This trip is completed, but you can read about it in my blog. Please look here for the next year trip.
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Welcome to our 9th annual Mexico trip. This year we visit famous Mexico silver cities, starting with Alamos and the most beautiful hacienda in Mexico. While there, we will have an opportunity to overfly Copper Canyon with its unique geological features, which many compare to Grand Canyon.
We will continue to the city of Guanajuato, which is the capital of the state with the same name, with its colonial and baroque architecture; thin, colorful, winding streets that run across town and the mines on which the city was founded. While in the state of Guanajuato, we will also visit its most famous town of San Miguel de Allende, with its baroque Spanish architecture, thriving arts scene and cultural festivals and the city’s historic, cobblestoned center.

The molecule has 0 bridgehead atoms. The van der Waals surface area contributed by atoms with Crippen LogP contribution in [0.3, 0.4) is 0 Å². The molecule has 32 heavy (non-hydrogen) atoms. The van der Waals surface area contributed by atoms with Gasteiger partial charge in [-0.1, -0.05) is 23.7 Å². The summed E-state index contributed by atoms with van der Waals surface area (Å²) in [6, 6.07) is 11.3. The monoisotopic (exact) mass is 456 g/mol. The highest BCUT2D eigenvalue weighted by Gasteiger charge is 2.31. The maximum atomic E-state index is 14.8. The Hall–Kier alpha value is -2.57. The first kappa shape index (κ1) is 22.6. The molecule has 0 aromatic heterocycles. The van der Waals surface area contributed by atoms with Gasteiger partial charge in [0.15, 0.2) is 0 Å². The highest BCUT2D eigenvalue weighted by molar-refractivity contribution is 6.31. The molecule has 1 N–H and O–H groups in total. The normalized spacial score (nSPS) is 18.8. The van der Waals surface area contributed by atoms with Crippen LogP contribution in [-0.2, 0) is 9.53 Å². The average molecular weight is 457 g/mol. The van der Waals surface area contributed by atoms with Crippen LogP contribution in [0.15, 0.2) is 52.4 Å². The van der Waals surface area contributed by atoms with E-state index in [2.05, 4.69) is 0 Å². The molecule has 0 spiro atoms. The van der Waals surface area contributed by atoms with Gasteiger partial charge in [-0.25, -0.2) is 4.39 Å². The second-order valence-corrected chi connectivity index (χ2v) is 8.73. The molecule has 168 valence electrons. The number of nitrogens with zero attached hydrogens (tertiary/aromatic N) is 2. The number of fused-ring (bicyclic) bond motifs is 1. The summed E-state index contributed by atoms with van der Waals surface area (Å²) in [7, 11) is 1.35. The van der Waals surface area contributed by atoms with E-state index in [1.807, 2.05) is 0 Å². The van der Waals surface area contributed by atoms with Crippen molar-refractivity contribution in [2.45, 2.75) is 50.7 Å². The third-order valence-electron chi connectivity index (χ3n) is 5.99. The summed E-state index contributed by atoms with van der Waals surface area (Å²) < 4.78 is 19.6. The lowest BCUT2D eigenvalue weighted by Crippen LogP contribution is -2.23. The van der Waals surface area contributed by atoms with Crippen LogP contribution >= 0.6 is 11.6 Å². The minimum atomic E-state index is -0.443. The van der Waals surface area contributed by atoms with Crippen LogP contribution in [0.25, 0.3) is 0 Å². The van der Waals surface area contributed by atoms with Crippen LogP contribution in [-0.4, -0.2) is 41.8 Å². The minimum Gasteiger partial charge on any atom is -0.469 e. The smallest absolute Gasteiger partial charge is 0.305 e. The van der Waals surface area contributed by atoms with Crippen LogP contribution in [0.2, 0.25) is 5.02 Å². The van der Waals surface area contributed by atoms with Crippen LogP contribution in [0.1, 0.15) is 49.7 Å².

Our last destination is the city of Zacatecas, a 16th century silver mining hub built on the steep slopes of a narrow valley overlooked by a steep and imposing hillside. The large historic center is jam-packed with opulent colonial buildings, a stupendous cathedral, magnificent museums and steep, winding streets and alleys.
|2/18/2023||Saturday||Tucson, Arizona||Optional US get together for a flight to Mexico|
|2/19/2023||Sunday||Alamos (MM45)||Fly to Ciudad Obregon (MMCN) and continue to Alamos|
|2/20/2023||Monday||Alamos||Fly over Copper Canyon or relax at the Hacienda|
|2/21/2023||Tuesday||Leon (MMLO)||Fly to Leon and transfer to Guanajuato|
|2/22/2023||Wednesday||Guanajuato||Visit the town of Guanjuato|
|2/23/2023||Thursday||San Miguel de Allende||Morning transfer to San Miguel de Allende|
|2/24/2023||Friday||Zacatecas (MMZC)||Afternoon transfer to Leon airport and fly to Zacatecas|
|2/25/2023||Saturday||Zacatecas||Visit the town of Zacatecas|
|2/26/2023||Sunday||Fly back home|